Sunday, 27 February 2011

From the archives: bara brith

It's almost St David's Day, so what better time to take another look at one of my favourite Welsh specialities?

One of Wales's most famous specialities is bara brith, or 'speckled bread'. The speckles are dried fruit; the bread is a sweet tea bread. It supposedly originated when dried fruit was mixed into the last of the bread dough for a treat.
There are endless variations on the recipe, with each region having its own. One major difference is the use of either yeast (mainly in the north) or baking powder (in the south). Some versions call for mixed dried fruit, others sultanas, and the spices also vary. My family's recipe contains no butter and has the fruit soaking overnight in black tea, but others disagree. There's even controversy on how to eat it: although tradition apparently dictates otherwise, many people enjoy it spread with butter.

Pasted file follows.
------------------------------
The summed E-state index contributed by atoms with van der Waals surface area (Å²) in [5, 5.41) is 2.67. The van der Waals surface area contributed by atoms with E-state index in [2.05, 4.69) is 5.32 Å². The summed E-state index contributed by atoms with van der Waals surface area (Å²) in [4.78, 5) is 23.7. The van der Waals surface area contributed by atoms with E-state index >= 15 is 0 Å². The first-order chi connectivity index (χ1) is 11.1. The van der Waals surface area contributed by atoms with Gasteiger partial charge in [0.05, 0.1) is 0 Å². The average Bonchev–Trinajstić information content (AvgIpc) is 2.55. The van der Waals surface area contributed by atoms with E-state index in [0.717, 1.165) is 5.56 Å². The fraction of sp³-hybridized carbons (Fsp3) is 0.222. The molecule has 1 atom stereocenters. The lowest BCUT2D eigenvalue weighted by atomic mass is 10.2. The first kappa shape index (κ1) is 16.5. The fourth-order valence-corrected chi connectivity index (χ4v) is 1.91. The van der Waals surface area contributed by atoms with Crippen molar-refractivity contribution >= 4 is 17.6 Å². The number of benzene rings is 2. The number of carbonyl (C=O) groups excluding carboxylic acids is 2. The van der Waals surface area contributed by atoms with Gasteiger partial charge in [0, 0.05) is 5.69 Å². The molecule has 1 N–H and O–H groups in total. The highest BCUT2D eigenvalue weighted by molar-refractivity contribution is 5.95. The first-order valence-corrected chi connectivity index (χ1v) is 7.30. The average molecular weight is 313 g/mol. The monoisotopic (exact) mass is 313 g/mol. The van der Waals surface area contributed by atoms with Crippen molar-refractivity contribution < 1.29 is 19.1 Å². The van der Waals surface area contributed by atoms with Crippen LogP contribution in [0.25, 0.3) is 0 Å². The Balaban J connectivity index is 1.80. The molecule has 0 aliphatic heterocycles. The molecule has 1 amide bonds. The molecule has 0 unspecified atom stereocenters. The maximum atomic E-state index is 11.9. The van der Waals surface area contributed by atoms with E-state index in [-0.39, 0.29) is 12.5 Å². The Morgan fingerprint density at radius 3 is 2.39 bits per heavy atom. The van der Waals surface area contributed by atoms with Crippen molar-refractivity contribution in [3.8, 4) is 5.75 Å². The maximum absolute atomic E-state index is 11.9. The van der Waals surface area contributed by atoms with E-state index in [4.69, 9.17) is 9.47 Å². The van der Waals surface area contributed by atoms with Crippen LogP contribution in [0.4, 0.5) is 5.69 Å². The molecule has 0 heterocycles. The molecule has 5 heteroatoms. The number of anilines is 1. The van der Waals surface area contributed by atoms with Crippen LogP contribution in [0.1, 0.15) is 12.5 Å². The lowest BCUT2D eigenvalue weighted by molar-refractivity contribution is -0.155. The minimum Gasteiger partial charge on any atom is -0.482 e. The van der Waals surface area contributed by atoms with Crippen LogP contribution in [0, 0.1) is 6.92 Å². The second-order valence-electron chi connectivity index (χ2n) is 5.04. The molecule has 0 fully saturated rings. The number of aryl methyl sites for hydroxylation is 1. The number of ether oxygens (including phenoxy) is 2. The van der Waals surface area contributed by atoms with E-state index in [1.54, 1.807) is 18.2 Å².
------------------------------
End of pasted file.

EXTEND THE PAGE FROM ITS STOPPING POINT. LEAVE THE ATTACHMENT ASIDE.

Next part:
The teabread has a South American connection too. Welsh immigrants to Argentina brought the recipe with them, and it is still made there today although it has gained a Spanish name, torta negra.

1 comment:

Hels said...

Excellent post. Of course Welsh mothers added dried fruit into the last of the bread dough for a treat. It didn't cost much and it gave the kids a thrill.

I think making the most of limited resources enhanced the cuisine of all cultures. Gefilte fish was a huge success in Russia and Poland because mothers didn't have enough money to buy fish for all the children. So they minced their bits of fish in with lots of bread and onions, and came up with a tasty and cheap moulded fish balls.